Jews in Southern Tuscany during the Holocaust

Jews in Southern Tuscany during the Holocaust

Ambiguous Refuge

Judith Roumani


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The province of Grosseto in southern Tuscany shows two extremes in the treatment of Italian and foreign Jews during the Holocaust. To the east of the province, the Jews of Pitigliano, a four hundred-year-old community, were hidden for almost a year by sympathetic farmers in barns and caves. None of those in hiding were arrested and all survived the Fascist hunt for Jews. In the west, near the provincial capital of Grosseto, almost a hundred Italian and foreign Jews were imprisoned in 1943–1944 in the bishop's seminary, which he had rented to the Fascists for that purpose. About half of them, though they had thought that the bishop would protect them, were deported with his knowledge by Fascists and Nazis to Auschwitz. Thus, the Holocaust reached into this provincial corner as it did into all parts of Italy still under Italian Fascist control. This book is based on new interviews and research in local and national archives.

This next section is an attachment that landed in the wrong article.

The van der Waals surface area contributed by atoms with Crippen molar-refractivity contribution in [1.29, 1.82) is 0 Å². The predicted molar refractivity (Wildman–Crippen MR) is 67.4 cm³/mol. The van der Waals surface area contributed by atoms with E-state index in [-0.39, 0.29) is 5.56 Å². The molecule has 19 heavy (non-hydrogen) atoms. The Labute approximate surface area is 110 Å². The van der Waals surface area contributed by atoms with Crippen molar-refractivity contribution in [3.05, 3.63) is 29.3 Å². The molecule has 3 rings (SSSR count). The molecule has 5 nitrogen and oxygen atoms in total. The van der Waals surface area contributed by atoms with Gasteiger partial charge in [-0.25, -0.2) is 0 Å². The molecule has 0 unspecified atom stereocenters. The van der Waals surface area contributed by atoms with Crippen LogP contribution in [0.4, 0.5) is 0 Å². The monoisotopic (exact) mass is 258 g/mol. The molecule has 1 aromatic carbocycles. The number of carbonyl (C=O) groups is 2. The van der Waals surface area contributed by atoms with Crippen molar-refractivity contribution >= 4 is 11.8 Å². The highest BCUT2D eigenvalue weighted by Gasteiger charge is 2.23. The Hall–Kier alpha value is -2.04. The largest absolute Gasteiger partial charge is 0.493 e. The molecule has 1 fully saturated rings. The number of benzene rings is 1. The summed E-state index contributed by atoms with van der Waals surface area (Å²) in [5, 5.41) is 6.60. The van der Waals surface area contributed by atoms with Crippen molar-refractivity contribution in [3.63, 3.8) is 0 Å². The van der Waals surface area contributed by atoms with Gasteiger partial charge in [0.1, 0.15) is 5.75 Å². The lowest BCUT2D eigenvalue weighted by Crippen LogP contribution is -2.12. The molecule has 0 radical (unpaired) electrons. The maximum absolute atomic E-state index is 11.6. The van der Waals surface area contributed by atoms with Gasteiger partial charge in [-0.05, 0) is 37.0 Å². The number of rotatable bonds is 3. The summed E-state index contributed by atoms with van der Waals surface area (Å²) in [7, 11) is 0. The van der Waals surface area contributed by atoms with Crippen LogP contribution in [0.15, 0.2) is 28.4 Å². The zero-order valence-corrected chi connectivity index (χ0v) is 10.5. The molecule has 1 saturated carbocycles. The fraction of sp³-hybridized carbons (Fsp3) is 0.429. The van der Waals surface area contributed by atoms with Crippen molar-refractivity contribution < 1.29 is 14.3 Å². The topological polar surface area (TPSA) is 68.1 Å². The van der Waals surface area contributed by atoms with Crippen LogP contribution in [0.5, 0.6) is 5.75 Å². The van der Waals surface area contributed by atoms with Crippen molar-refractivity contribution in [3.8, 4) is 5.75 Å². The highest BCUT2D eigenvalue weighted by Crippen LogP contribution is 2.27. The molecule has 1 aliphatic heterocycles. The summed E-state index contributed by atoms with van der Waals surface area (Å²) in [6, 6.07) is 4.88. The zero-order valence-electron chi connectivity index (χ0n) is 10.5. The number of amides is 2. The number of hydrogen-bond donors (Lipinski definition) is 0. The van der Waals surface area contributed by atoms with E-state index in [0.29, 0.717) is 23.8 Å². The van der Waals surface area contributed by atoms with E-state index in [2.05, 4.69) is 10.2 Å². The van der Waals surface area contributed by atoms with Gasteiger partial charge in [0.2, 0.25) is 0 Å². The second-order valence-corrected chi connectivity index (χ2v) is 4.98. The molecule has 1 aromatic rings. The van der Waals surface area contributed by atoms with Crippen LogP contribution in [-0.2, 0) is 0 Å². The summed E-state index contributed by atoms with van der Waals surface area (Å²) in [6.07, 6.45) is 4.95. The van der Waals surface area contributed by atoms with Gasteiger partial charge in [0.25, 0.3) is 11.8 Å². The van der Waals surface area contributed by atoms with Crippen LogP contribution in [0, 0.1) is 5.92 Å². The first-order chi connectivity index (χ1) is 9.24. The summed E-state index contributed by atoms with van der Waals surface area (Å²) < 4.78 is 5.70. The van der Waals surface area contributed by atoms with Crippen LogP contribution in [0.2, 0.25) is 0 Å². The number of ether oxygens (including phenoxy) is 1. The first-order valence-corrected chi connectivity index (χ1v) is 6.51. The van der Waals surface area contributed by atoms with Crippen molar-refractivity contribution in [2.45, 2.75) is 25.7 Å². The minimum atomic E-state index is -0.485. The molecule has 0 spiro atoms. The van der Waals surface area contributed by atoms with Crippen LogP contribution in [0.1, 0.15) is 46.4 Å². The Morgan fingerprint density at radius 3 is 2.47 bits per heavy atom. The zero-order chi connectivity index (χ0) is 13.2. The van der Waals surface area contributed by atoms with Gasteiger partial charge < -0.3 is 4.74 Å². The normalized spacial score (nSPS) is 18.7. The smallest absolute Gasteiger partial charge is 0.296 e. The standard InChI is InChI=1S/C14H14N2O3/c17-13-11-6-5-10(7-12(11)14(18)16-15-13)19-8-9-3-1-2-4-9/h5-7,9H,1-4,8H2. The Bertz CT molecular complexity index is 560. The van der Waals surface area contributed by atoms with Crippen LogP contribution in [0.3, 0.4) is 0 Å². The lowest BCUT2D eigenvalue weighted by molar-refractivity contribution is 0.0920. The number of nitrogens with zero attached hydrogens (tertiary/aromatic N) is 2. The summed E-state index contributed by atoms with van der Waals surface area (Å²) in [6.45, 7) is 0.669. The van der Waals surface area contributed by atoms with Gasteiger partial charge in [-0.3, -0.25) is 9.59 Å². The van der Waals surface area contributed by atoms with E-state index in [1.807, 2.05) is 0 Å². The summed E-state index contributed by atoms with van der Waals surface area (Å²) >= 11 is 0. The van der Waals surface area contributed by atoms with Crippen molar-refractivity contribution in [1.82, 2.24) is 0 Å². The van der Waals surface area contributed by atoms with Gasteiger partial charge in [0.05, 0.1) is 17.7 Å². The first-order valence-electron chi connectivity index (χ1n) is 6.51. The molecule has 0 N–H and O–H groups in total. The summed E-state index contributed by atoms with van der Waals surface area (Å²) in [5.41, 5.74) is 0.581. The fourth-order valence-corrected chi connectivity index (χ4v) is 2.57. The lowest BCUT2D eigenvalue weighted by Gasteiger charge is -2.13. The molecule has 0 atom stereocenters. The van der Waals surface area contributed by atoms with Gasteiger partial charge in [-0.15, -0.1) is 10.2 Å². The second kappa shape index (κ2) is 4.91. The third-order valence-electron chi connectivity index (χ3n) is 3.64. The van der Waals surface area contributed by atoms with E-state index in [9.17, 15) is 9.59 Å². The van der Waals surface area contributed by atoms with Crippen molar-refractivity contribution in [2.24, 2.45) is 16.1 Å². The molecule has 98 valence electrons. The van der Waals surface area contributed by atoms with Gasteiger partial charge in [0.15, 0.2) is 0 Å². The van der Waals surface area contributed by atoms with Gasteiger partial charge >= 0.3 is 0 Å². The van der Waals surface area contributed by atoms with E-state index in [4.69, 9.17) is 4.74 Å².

Judith Roumani:

Judith Roumani is founder and director of the Jewish Institute of Pitigliano.